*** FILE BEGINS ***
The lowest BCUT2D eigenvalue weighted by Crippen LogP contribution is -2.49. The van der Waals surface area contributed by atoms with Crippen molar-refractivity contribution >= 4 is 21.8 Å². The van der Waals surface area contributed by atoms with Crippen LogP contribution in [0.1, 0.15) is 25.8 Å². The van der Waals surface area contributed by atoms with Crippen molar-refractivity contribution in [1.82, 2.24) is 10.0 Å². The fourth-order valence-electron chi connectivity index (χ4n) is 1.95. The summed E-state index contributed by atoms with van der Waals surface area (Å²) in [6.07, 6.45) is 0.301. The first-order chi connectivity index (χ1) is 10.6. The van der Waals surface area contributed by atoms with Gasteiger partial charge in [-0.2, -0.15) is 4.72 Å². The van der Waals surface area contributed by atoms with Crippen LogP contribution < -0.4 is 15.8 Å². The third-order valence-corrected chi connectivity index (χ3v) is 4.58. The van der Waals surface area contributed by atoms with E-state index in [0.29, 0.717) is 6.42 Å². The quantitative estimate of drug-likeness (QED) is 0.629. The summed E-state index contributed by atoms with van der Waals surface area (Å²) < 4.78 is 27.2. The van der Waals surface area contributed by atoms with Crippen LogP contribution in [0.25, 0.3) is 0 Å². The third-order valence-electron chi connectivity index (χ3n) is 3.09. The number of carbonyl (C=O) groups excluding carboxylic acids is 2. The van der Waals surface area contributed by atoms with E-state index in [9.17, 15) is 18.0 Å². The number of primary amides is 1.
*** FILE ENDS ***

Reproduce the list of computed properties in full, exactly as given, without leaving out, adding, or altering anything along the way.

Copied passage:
The lowest BCUT2D eigenvalue weighted by Crippen LogP contribution is -2.49. The van der Waals surface area contributed by atoms with Crippen molar-refractivity contribution >= 4 is 21.8 Å². The van der Waals surface area contributed by atoms with Crippen LogP contribution in [0.1, 0.15) is 25.8 Å². The van der Waals surface area contributed by atoms with Crippen molar-refractivity contribution in [1.82, 2.24) is 10.0 Å². The fourth-order valence-electron chi connectivity index (χ4n) is 1.95. The summed E-state index contributed by atoms with van der Waals surface area (Å²) in [6.07, 6.45) is 0.301. The first-order chi connectivity index (χ1) is 10.6. The van der Waals surface area contributed by atoms with Gasteiger partial charge in [-0.2, -0.15) is 4.72 Å². The van der Waals surface area contributed by atoms with Crippen LogP contribution < -0.4 is 15.8 Å². The third-order valence-corrected chi connectivity index (χ3v) is 4.58. The van der Waals surface area contributed by atoms with E-state index in [0.29, 0.717) is 6.42 Å². The quantitative estimate of drug-likeness (QED) is 0.629. The summed E-state index contributed by atoms with van der Waals surface area (Å²) < 4.78 is 27.2. The van der Waals surface area contributed by atoms with Crippen LogP contribution in [0.25, 0.3) is 0 Å². The third-order valence-electron chi connectivity index (χ3n) is 3.09. The number of carbonyl (C=O) groups excluding carboxylic acids is 2. The van der Waals surface area contributed by atoms with E-state index in [9.17, 15) is 18.0 Å². The number of primary amides is 1.